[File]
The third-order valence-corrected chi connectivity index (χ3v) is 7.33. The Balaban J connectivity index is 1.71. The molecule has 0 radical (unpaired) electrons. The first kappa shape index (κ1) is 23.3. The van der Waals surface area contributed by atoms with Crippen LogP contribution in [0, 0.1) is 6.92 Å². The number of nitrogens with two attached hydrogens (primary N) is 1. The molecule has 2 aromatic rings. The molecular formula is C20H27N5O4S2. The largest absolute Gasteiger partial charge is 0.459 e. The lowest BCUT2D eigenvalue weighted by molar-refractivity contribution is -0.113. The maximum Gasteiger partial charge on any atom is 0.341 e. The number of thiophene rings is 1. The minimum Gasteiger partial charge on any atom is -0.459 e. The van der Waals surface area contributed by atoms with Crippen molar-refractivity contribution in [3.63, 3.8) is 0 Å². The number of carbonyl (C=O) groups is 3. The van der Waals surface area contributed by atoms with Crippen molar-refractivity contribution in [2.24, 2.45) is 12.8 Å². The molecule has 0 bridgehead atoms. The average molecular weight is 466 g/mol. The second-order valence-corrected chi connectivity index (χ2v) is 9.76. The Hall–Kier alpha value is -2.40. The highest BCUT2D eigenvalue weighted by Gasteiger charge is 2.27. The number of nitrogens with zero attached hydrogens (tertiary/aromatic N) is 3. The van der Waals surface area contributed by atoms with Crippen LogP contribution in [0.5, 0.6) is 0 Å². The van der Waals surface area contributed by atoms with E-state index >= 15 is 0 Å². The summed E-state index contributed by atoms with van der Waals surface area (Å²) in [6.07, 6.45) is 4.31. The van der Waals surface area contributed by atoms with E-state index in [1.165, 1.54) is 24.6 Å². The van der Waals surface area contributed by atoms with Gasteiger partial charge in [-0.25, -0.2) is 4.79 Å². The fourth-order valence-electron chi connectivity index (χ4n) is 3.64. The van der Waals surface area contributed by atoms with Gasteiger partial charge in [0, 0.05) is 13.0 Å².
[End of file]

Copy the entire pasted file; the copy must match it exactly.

The third-order valence-corrected chi connectivity index (χ3v) is 7.33. The Balaban J connectivity index is 1.71. The molecule has 0 radical (unpaired) electrons. The first kappa shape index (κ1) is 23.3. The van der Waals surface area contributed by atoms with Crippen LogP contribution in [0, 0.1) is 6.92 Å². The number of nitrogens with two attached hydrogens (primary N) is 1. The molecule has 2 aromatic rings. The molecular formula is C20H27N5O4S2. The largest absolute Gasteiger partial charge is 0.459 e. The lowest BCUT2D eigenvalue weighted by molar-refractivity contribution is -0.113. The maximum Gasteiger partial charge on any atom is 0.341 e. The number of thiophene rings is 1. The minimum Gasteiger partial charge on any atom is -0.459 e. The van der Waals surface area contributed by atoms with Crippen molar-refractivity contribution in [3.63, 3.8) is 0 Å². The number of carbonyl (C=O) groups is 3. The van der Waals surface area contributed by atoms with Crippen molar-refractivity contribution in [2.24, 2.45) is 12.8 Å². The molecule has 0 bridgehead atoms. The average molecular weight is 466 g/mol. The second-order valence-corrected chi connectivity index (χ2v) is 9.76. The Hall–Kier alpha value is -2.40. The highest BCUT2D eigenvalue weighted by Gasteiger charge is 2.27. The number of nitrogens with zero attached hydrogens (tertiary/aromatic N) is 3. The van der Waals surface area contributed by atoms with Crippen LogP contribution in [0.5, 0.6) is 0 Å². The van der Waals surface area contributed by atoms with E-state index >= 15 is 0 Å². The summed E-state index contributed by atoms with van der Waals surface area (Å²) in [6.07, 6.45) is 4.31. The van der Waals surface area contributed by atoms with E-state index in [1.165, 1.54) is 24.6 Å². The van der Waals surface area contributed by atoms with Gasteiger partial charge in [-0.25, -0.2) is 4.79 Å². The fourth-order valence-electron chi connectivity index (χ4n) is 3.64. The van der Waals surface area contributed by atoms with Gasteiger partial charge in [0, 0.05) is 13.0 Å².